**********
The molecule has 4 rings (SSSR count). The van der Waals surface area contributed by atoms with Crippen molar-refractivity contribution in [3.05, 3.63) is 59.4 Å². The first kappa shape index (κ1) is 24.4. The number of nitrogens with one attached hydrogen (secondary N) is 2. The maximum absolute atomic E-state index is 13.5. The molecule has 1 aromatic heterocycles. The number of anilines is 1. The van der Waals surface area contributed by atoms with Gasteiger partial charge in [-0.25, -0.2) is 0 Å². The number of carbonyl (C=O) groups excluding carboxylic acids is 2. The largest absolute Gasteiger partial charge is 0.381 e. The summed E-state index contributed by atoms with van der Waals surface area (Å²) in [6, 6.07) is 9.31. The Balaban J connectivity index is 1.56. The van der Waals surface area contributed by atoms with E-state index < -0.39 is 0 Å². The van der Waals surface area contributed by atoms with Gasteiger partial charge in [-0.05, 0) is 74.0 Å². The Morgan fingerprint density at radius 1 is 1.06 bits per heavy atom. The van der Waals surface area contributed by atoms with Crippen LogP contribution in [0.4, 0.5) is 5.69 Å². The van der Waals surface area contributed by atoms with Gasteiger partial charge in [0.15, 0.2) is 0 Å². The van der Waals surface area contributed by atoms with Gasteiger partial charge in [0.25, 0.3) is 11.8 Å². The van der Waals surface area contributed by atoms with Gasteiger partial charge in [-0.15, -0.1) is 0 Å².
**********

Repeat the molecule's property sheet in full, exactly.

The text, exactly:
The molecule has 4 rings (SSSR count). The van der Waals surface area contributed by atoms with Crippen molar-refractivity contribution in [3.05, 3.63) is 59.4 Å². The first kappa shape index (κ1) is 24.4. The number of nitrogens with one attached hydrogen (secondary N) is 2. The maximum absolute atomic E-state index is 13.5. The molecule has 1 aromatic heterocycles. The number of anilines is 1. The van der Waals surface area contributed by atoms with Gasteiger partial charge in [-0.25, -0.2) is 0 Å². The number of carbonyl (C=O) groups excluding carboxylic acids is 2. The largest absolute Gasteiger partial charge is 0.381 e. The summed E-state index contributed by atoms with van der Waals surface area (Å²) in [6, 6.07) is 9.31. The Balaban J connectivity index is 1.56. The van der Waals surface area contributed by atoms with E-state index < -0.39 is 0 Å². The van der Waals surface area contributed by atoms with Gasteiger partial charge in [-0.05, 0) is 74.0 Å². The Morgan fingerprint density at radius 1 is 1.06 bits per heavy atom. The van der Waals surface area contributed by atoms with Crippen LogP contribution in [0.4, 0.5) is 5.69 Å². The van der Waals surface area contributed by atoms with Gasteiger partial charge in [0.15, 0.2) is 0 Å². The van der Waals surface area contributed by atoms with Gasteiger partial charge in [0.25, 0.3) is 11.8 Å². The van der Waals surface area contributed by atoms with Gasteiger partial charge in [-0.15, -0.1) is 0 Å².